Natural image statistics in the dorsal and ventral visual field match a switch in flight behaviour of a hawkmoth

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2021
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Pfefferle, Maximilian
Pfeiffer, Keram
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Many animals use visual cues to navigate their environment. To encode the large input ranges of natural signals optimally, their sensory systems have adapted to the stimulus statistics experienced in their natural habitats1. A striking example, shared across animal phyla, is the retinal tuning to the relative abundance of blue light from the sky, and green light from the ground, evident in the frequency of each photoreceptor type in the two retinal hemispheres2. By adhering only to specific regions of the visual field that contain the relevant information, as for the high-acuity dorsal regions in the eyes of male flies chasing females3, the neural investment can be further reduced. Regionalisation can even lead to activation of the appropriate visual pathway by target location, rather than by stimulus features. This has been shown in fruit flies, which increase their landing attempts when an expanding disc is presented in their frontal visual field, while lateral presentation increases obstacle avoidance responses4. We here report a similar switch in behavioural responses for extended visual scenes. Using a free-flight paradigm, we show that the hummingbird hawkmoth (Macroglossum stellatarum) responds with flight-control adjustments to translational optic-flow cues exclusively in their ventral and lateral visual fields, while identical stimuli presented dorsally elicit a novel directional flight response. This response split is predicted by our quantitative imaging data from natural visual scenes in a variety of habitats, which demonstrate higher magnitudes of translational optic flow in the ventral hemisphere, and the opposite distribution for contrast edges containing directional information.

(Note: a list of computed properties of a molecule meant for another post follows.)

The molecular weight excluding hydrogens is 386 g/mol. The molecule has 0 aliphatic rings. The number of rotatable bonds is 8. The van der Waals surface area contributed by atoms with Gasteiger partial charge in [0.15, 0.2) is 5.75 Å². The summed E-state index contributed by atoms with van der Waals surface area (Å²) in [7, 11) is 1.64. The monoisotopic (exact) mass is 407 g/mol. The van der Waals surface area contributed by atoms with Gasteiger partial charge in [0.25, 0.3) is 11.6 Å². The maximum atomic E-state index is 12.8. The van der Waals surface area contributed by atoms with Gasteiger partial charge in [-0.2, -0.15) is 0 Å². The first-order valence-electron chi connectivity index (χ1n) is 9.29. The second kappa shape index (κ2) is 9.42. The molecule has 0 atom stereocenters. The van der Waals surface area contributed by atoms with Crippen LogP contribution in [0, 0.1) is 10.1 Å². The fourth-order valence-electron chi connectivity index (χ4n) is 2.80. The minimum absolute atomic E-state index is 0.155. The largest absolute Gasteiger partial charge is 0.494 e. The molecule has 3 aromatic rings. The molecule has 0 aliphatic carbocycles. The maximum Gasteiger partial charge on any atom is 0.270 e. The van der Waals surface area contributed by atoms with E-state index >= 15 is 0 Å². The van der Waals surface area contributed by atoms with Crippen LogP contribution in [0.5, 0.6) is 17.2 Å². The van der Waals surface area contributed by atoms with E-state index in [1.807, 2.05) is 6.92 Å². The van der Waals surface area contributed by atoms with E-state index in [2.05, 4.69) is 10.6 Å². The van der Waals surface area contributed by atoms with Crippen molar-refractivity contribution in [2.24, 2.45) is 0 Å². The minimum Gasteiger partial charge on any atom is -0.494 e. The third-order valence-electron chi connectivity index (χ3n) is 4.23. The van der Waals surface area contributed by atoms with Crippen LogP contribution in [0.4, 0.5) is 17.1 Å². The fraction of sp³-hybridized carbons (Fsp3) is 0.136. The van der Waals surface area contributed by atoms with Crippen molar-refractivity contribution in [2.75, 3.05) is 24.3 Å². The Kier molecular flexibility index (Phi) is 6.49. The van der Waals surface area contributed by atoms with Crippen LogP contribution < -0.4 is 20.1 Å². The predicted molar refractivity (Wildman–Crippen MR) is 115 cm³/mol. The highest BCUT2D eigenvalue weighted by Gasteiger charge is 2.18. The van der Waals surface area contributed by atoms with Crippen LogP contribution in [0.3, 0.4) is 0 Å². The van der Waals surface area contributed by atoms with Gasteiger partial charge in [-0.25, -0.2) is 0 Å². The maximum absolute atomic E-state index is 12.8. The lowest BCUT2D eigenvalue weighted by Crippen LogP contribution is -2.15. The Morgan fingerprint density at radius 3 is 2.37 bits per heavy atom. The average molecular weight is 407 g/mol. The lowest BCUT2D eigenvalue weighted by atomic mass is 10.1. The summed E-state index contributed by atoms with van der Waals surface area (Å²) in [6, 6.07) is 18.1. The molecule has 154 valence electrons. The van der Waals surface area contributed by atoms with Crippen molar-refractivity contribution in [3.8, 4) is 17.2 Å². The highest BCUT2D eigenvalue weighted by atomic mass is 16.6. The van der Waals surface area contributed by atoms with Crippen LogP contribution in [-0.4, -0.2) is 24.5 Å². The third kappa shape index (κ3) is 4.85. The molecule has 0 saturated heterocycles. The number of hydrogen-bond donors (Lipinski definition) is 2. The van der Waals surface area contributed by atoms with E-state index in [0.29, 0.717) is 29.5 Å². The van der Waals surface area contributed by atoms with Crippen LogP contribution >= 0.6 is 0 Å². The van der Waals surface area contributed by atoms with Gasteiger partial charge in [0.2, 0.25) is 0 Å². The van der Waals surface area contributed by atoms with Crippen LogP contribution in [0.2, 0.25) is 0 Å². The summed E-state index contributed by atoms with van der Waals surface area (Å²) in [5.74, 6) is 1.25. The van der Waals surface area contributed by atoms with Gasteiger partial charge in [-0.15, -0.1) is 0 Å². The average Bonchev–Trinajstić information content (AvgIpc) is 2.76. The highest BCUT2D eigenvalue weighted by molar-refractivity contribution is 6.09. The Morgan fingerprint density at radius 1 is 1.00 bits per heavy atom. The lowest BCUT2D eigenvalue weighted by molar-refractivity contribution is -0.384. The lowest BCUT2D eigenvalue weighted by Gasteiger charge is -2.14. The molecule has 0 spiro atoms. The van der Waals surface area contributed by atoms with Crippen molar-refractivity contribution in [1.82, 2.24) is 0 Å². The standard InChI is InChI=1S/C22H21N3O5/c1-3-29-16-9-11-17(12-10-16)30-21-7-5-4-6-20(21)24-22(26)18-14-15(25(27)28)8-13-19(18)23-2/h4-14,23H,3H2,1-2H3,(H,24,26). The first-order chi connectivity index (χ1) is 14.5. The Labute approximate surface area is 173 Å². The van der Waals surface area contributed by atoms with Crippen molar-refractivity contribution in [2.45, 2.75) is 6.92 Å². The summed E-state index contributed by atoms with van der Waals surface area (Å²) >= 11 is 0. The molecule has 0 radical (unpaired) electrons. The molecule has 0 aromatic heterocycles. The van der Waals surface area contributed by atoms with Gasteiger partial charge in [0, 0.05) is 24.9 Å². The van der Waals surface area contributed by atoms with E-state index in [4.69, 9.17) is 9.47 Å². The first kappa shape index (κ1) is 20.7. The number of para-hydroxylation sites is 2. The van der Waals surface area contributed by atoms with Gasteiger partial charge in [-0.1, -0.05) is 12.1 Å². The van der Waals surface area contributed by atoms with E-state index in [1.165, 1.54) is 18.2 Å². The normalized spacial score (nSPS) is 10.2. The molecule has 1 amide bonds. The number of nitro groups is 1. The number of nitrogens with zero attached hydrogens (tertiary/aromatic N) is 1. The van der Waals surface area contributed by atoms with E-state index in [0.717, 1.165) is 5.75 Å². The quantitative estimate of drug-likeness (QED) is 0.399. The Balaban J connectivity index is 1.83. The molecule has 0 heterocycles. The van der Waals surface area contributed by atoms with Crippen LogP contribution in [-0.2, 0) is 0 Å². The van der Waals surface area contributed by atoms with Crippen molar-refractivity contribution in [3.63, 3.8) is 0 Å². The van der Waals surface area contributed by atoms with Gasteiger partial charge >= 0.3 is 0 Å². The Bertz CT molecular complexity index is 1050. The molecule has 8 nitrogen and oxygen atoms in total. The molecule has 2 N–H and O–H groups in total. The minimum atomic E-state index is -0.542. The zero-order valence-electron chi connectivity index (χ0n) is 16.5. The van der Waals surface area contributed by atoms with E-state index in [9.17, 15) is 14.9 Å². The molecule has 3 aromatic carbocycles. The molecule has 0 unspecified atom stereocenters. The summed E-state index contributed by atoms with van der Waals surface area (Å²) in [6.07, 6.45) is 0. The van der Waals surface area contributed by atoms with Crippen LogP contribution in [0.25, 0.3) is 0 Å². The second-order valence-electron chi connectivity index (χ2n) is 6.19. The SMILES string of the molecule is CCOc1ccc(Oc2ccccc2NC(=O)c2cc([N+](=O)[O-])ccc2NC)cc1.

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ISO 690BIGGE, Ronja, Maximilian PFEFFERLE, Keram PFEIFFER, Anna L. STÖCKL, 2021. Natural image statistics in the dorsal and ventral visual field match a switch in flight behaviour of a hawkmoth. In: Current Biology. Cell Press. 2021, 31(6), pp. R280-R281. ISSN 0960-9822. eISSN 1879-0445. Available under: doi: 10.1016/j.cub.2021.02.022
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@article{Bigge2021Natur-60003,
  year={2021},
  doi={10.1016/j.cub.2021.02.022},
  title={Natural image statistics in the dorsal and ventral visual field match a switch in flight behaviour of a hawkmoth},
  number={6},
  volume={31},
  issn={0960-9822},
  journal={Current Biology},
  pages={R280--R281},
  author={Bigge, Ronja and Pfefferle, Maximilian and Pfeiffer, Keram and Stöckl, Anna L.}
}
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